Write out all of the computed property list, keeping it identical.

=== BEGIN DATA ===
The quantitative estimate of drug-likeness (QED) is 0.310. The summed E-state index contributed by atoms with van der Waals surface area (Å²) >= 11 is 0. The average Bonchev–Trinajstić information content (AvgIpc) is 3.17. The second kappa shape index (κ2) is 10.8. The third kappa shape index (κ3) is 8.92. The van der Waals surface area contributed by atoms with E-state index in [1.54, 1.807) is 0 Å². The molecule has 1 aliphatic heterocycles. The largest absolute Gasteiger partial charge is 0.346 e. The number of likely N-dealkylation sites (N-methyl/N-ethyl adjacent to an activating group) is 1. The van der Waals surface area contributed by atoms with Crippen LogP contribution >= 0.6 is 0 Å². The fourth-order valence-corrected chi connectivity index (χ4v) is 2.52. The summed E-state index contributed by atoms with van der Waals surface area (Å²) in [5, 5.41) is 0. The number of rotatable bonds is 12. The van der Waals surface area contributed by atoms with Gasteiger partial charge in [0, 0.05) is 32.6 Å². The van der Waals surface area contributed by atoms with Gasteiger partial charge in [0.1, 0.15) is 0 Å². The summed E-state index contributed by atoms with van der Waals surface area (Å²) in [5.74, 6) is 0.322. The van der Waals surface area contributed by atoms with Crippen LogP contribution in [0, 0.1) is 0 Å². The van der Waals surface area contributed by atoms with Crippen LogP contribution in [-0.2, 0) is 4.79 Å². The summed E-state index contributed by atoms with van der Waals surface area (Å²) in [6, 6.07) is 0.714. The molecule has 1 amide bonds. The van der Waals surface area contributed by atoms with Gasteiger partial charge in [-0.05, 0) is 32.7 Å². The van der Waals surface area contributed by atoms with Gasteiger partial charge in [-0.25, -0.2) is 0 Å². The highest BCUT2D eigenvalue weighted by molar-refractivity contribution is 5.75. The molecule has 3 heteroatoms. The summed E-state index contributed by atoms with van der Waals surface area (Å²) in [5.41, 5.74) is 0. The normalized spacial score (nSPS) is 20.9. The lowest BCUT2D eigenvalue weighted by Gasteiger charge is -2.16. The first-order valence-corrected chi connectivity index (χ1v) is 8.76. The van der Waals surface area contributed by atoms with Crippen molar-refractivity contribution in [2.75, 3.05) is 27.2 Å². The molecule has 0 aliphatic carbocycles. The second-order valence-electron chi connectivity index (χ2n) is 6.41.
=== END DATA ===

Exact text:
The quantitative estimate of drug-likeness (QED) is 0.310. The summed E-state index contributed by atoms with van der Waals surface area (Å²) >= 11 is 0. The average Bonchev–Trinajstić information content (AvgIpc) is 3.17. The second kappa shape index (κ2) is 10.8. The third kappa shape index (κ3) is 8.92. The van der Waals surface area contributed by atoms with E-state index in [1.54, 1.807) is 0 Å². The molecule has 1 aliphatic heterocycles. The largest absolute Gasteiger partial charge is 0.346 e. The number of likely N-dealkylation sites (N-methyl/N-ethyl adjacent to an activating group) is 1. The van der Waals surface area contributed by atoms with Crippen LogP contribution >= 0.6 is 0 Å². The fourth-order valence-corrected chi connectivity index (χ4v) is 2.52. The summed E-state index contributed by atoms with van der Waals surface area (Å²) in [5, 5.41) is 0. The number of rotatable bonds is 12. The van der Waals surface area contributed by atoms with Gasteiger partial charge in [0, 0.05) is 32.6 Å². The van der Waals surface area contributed by atoms with Gasteiger partial charge in [0.1, 0.15) is 0 Å². The summed E-state index contributed by atoms with van der Waals surface area (Å²) in [5.74, 6) is 0.322. The van der Waals surface area contributed by atoms with Crippen LogP contribution in [0, 0.1) is 0 Å². The van der Waals surface area contributed by atoms with Crippen LogP contribution in [-0.2, 0) is 4.79 Å². The summed E-state index contributed by atoms with van der Waals surface area (Å²) in [6, 6.07) is 0.714. The molecule has 1 amide bonds. The van der Waals surface area contributed by atoms with Gasteiger partial charge in [-0.05, 0) is 32.7 Å². The van der Waals surface area contributed by atoms with Gasteiger partial charge in [-0.25, -0.2) is 0 Å². The highest BCUT2D eigenvalue weighted by molar-refractivity contribution is 5.75. The molecule has 3 heteroatoms. The summed E-state index contributed by atoms with van der Waals surface area (Å²) in [5.41, 5.74) is 0. The normalized spacial score (nSPS) is 20.9. The lowest BCUT2D eigenvalue weighted by Gasteiger charge is -2.16. The first-order valence-corrected chi connectivity index (χ1v) is 8.76. The van der Waals surface area contributed by atoms with Crippen molar-refractivity contribution in [2.75, 3.05) is 27.2 Å². The molecule has 0 aliphatic carbocycles. The second-order valence-electron chi connectivity index (χ2n) is 6.41.